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Jussi Reijonen: Three Seconds | Kolme Toista (Challenge)

Review of the Finnish guitarist/oudist's second album—released nearly a decade after his first

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Cover of Jussi Reijonen album Three Seconds/Kolme Toista
Cover of Jussi Reijonen album Three Seconds/Kolme Toista

Even in our present jazz moment, when the art form is worldwide and vital, albums that come as complete surprises are relatively rare. Three Seconds | Kolme Toista is a stunner.

Jussi Reijonen has released only one previous recording (un, nine years ago). He is a Finnish guitarist and oud player who has also lived in Jordan, Tanzania, Oman, Lebanon, and the United States. It is possible that no one has ever assembled a nonet quite like the one here. There are three Americans (trumpeter Jason Palmer, drummer Vancil Cooper, bassist Kyle Miles), two Turks (trombonist Bulut Gülen, pianist Utar Artun), a Jordanian/Iraqi (violinist Layth Sidiq), a Palestinian (cellist Naseem Alatrash), and a Japanese (percussionist Keita Ogawa).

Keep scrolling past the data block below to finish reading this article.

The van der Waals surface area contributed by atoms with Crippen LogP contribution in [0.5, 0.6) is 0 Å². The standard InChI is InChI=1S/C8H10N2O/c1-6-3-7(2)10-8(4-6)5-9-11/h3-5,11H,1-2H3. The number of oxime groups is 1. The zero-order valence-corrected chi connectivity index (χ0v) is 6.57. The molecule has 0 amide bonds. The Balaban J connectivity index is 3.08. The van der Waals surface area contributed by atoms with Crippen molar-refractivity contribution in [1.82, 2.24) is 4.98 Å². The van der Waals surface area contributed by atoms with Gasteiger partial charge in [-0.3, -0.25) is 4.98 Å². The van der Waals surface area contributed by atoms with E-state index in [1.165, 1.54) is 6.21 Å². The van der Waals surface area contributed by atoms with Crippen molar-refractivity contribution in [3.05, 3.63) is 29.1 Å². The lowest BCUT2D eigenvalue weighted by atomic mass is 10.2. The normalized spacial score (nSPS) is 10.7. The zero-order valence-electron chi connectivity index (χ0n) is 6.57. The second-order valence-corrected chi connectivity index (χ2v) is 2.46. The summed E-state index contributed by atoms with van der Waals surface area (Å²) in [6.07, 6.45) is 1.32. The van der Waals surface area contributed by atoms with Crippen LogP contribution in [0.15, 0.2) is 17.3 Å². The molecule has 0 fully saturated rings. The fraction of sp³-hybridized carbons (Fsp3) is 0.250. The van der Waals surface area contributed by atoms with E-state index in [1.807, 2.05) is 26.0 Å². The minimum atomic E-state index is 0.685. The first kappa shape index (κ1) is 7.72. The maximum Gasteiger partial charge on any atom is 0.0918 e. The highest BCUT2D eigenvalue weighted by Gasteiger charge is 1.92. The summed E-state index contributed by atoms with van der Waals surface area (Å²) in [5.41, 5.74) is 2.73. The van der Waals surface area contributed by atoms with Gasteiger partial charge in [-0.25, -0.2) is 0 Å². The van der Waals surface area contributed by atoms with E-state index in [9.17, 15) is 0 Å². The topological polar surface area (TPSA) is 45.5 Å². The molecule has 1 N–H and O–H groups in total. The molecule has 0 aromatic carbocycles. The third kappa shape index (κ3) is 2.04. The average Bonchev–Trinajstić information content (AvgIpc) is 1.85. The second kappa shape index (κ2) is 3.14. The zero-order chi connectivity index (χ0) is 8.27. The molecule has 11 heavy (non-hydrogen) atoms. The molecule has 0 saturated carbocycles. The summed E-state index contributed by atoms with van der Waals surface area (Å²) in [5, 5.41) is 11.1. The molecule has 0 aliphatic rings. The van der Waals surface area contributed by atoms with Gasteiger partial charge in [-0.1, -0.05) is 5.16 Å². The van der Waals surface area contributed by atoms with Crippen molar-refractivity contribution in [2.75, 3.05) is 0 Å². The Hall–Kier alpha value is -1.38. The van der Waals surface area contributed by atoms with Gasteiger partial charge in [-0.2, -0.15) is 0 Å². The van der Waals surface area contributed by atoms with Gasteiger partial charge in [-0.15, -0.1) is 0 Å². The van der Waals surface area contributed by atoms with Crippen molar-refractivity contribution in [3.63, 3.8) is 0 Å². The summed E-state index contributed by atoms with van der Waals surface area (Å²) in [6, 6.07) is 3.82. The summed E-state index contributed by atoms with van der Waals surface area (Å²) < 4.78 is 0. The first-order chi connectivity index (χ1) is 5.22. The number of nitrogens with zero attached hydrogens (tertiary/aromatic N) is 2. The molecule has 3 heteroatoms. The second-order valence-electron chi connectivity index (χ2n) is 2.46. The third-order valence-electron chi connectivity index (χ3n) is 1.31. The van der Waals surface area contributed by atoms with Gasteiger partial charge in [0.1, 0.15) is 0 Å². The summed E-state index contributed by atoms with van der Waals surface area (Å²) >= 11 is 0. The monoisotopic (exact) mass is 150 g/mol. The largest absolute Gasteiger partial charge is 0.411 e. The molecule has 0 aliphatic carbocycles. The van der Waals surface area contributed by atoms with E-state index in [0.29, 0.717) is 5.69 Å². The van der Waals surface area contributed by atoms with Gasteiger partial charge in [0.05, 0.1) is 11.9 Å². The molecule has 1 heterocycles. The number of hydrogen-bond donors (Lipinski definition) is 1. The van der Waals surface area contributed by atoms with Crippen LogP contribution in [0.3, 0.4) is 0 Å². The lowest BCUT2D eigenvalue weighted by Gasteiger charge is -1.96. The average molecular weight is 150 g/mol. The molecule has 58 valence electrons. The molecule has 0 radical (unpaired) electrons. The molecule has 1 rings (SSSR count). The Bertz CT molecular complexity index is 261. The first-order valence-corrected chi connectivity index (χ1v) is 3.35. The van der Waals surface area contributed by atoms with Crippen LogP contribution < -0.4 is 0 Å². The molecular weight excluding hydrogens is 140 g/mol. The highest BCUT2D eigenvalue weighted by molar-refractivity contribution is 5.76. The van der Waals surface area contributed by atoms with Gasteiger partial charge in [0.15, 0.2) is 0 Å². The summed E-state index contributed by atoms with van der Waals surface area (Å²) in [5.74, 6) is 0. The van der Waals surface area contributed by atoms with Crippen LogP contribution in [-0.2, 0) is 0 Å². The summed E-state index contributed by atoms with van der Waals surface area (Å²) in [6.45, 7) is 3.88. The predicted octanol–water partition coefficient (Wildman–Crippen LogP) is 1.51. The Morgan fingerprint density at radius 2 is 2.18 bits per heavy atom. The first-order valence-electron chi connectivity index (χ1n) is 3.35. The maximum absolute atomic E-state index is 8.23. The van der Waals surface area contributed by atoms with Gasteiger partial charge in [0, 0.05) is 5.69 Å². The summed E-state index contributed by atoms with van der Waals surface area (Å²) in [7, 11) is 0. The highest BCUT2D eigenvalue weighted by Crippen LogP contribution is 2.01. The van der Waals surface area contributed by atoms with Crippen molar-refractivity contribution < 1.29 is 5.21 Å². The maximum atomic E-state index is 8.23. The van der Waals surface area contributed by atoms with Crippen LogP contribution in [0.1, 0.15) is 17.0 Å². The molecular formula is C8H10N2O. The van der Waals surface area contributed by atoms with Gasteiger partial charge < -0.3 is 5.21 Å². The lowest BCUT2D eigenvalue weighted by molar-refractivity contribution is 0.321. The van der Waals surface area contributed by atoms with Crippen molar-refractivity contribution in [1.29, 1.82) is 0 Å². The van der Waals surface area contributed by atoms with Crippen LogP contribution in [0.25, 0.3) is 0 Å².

Three Seconds is a five-part suite that grips you from the opening notes of the first movement, “The Veil.” A haunting, premonitory fanfare is introduced by Miles on arco bass. That theme becomes a dramatic looming presence when the whole band takes it over. In this 42-minute multidimensional work, Reijonen, as composer/arranger, has many sonorities available. He blends the colors boldly. The music sounds both personal and majestic. Its first impression is power, when the ensemble, with its two drummers thundering, hits full force. Yet there are many moments when Reijonen’s expansive sonic world contracts to fine details: Sidiq’s violin softly keening on “Transient”; Reijonen’s guitar alone in the open spaces of “The Weaver”; Palmer’s trumpet announcements on “Verso.”

The variety of ethnicities and instruments makes for a unique, heady mix. Among this album’s many revelations is the gradual realization that it truly is a suite. That enigmatic theme at the beginning recurs throughout, albeit sometimes subliminally. When it returns explicitly, like at the end of “Verso,” it is a rush. This album is a single, unified, diverse, overwhelming statement.

Thomas Conrad

Thomas Conrad has a BA from the University of Utah and an MA from the University of Iowa (where he attended the Writers Workshop). He taught English at Central State University in Ohio, then left the academic world for the private sector. His affiliation with publications such as JazzTimes, Stereophile, The New York City Jazz Record and DownBeat has enabled him to sustain active involvement in two of his passions: music and writing.